Employees need the skills to deal with the challenges posed by the current socio-economic climate, to continue to perform well as a team, to maintain a healthy balance of work and life, to protect their own health and wellbeing, and rise to the call of increased productivity. The increased stressors today require that employees use the skills of resilience to navigate the uncertainties, pressures and stressors of our post-9/11 world.
Resilience Begins with YOU
Resilience has been well researched in the past decade. We have learned much about promoting resilience in our organizations and capitalizing on the community of business to enhance employee resilience.
Joel Bennett, Ph.D., president of OWLS–Organizational Wellness & Learning Systems, states that resilience is the result of promoting a culture of health within an organization. Loosely interpreted, a culture of health is achieved by:
top-down support (from leadership)
bottom-up activity (empowering employees to participate and contribute in wellness committees and act within their spheres of influence)
group cohesion (encouraging community among employees so that resilience permeates the organization)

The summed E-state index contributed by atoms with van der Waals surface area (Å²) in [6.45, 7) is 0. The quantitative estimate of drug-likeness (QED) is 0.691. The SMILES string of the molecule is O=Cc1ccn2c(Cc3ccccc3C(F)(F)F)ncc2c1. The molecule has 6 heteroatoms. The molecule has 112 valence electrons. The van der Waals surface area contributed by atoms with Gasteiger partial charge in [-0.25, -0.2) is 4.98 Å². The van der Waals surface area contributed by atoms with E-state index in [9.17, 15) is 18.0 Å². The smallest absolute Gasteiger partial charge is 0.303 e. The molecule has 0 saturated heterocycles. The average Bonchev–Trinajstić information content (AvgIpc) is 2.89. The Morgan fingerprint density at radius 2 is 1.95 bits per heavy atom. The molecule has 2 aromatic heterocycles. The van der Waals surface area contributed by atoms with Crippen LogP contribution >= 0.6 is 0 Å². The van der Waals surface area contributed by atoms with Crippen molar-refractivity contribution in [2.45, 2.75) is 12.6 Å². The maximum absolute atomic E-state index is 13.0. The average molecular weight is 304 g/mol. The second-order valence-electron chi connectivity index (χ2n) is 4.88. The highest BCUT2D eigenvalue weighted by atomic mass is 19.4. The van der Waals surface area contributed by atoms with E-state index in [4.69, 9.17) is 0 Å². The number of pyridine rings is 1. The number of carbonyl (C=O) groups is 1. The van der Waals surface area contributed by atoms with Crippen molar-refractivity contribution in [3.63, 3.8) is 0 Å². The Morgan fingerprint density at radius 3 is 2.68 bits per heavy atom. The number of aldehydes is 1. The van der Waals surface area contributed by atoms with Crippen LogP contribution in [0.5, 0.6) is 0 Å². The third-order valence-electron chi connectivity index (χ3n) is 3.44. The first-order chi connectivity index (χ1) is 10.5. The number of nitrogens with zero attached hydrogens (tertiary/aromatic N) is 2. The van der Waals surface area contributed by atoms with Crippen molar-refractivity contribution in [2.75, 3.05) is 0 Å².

The first, most important, key to successful resilience training is top-down support. Resilience starts with you, the manager, the leader.
Take a moment to look back at the qualities of resilience on page 1 of this article. How many of these describe you? Are your employees seeing some these qualities in your interactions with them? No one has escaped today’s stressors unscathed, and it is possible that your morale has taken a beating. Assess how you are doing.
If you need help reframing your challenges so that you can bend and bounce back without breaking, tap into the resources available to you for help: your friends and family, your doctor, your EAP, your HR department, professional development, spiritual practice and other avenues.